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Chapter: Internet & World Wide Web HOW TO PROGRAM - Rich Internet Application Server Technologies - Web Servers (IIS and Apache)

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Multitier Application Architecture

Web-based applications are multitier applications (sometimes referred to as n-tier appli-cations) that divide functionality into separate tiers (i.e., logical groupings of functionality).

Multitier Application Architecture

 

Web-based applications are multitier applications (sometimes referred to as n-tier appli-cations) that divide functionality into separate tiers (i.e., logical groupings of functionality). Although tiers can be located on the same computer, the tiers of web-based applications often reside on separate computers. Figure 21.3 presents the basic structure of a three-tier web-based application.

 

The bottom tier (also called the data tier or the information tier) maintains the appli-cation’s data. This tier typically stores data in a relational database management system (RDBMS). We discuss RDBMSs in Chapter 22. For example, a retail store might have an inventory information database containing product descriptions, prices and quantities in stock. Another database might contain customer information, such as user names, billing addresses and credit card numbers. These may reside on one or more computers, which together comprise the application’s data.

 

The middle tier implements business logic, controller logic and presentation logic to control interactions between the application’s clients and its data. The middle tier acts as an intermediary between data in the information tier and the application’s clients. The middle-tier controller logic processes client requests (such as requests to view a product



catalog) and retrieves data from the database. The middle-tier presentation logic then pro-cesses data from the information tier and presents the content to the client. Web applica-tions typically present data to clients as XHTML documents.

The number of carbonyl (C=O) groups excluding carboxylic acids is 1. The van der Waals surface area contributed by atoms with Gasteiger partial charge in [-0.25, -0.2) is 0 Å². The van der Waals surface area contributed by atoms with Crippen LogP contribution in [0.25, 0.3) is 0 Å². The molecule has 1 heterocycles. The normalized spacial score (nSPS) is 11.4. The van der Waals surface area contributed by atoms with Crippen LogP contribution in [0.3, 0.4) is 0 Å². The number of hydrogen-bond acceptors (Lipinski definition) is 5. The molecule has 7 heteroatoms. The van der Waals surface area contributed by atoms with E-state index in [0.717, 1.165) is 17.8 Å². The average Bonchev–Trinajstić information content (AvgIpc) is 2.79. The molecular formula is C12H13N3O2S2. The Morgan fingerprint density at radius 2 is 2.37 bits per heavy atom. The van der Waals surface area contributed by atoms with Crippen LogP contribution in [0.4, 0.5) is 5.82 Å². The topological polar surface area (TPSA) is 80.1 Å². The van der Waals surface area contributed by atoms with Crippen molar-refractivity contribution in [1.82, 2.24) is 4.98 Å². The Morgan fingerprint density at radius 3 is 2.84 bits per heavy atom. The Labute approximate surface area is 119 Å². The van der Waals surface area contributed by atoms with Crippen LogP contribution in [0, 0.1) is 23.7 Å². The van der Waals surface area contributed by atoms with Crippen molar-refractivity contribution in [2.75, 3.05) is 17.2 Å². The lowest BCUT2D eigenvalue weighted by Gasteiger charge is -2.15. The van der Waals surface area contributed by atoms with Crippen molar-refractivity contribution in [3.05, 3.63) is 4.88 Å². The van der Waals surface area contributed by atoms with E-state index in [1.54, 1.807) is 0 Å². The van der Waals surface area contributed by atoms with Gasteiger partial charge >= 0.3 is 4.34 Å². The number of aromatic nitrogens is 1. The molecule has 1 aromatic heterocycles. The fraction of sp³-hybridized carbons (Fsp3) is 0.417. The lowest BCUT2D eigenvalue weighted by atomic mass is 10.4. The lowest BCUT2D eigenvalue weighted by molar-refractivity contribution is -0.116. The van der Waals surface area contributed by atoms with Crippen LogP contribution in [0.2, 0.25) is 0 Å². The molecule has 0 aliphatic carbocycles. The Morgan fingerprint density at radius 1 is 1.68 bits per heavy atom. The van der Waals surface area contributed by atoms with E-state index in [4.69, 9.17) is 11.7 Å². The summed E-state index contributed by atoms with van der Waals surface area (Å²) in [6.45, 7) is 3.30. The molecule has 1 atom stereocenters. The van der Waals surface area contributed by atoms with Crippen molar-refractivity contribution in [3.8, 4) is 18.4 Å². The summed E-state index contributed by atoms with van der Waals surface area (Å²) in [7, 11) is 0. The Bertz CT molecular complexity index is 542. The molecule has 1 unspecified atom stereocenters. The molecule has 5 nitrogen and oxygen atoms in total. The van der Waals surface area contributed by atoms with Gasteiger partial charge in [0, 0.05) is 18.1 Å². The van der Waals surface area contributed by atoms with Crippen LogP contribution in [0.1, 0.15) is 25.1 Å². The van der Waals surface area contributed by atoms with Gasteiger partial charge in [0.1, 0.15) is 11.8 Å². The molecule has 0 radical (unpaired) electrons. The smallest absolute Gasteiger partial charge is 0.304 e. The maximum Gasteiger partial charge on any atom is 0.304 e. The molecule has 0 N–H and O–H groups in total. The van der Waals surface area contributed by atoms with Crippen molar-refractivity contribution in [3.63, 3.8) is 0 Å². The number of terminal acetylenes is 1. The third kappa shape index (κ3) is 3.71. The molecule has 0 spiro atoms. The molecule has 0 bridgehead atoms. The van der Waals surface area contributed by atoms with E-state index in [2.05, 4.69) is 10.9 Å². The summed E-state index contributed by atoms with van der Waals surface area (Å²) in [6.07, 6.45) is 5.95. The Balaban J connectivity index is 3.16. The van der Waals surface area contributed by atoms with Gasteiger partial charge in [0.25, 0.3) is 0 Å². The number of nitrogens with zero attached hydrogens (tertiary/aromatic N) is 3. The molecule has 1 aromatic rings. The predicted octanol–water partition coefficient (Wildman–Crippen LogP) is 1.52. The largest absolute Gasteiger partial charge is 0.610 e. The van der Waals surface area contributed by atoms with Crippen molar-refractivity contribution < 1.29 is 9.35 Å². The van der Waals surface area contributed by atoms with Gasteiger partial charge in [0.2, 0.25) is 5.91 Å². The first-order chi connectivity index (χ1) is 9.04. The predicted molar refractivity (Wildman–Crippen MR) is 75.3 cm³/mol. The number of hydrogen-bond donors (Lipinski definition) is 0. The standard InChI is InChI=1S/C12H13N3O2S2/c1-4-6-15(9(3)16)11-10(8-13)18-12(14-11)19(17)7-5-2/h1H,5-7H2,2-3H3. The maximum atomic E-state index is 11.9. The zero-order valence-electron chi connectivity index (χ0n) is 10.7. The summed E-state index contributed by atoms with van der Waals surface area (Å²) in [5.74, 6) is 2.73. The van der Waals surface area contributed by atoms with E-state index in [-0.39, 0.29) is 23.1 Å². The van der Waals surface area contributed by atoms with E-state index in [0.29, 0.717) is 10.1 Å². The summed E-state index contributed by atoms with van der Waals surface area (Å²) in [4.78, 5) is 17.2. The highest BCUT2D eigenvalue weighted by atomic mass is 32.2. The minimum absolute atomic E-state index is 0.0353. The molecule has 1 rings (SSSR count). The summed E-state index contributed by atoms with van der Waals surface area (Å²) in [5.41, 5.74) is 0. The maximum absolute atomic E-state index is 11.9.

Business logic in the middle tier enforces business rules and ensures that data is reli-able before the application updates a database or presents data to users. Business rules dic-tate how clients access data, and how applications process data. For example, a business rule in the middle tier of a retail store’s web-based application might ensure that all product quantities remain positive. A client request to set a negative quantity in the bottom tier’s product information database would be rejected by the middle tier’s business logic.

 

The top tier, or client tier, is the application’s user interface, which gathers input and displays output. Users interact directly with the application through the user interface, which is typically a web browser, keyboard and mouse, or a mobile device. In response to user actions (e.g., clicking a hyperlink), the client tier interacts with the middle tier to make requests and to retrieve data from the information tier. The client tier then displays the data retrieved for the user. The client tier never directly interacts with the information tier.

 

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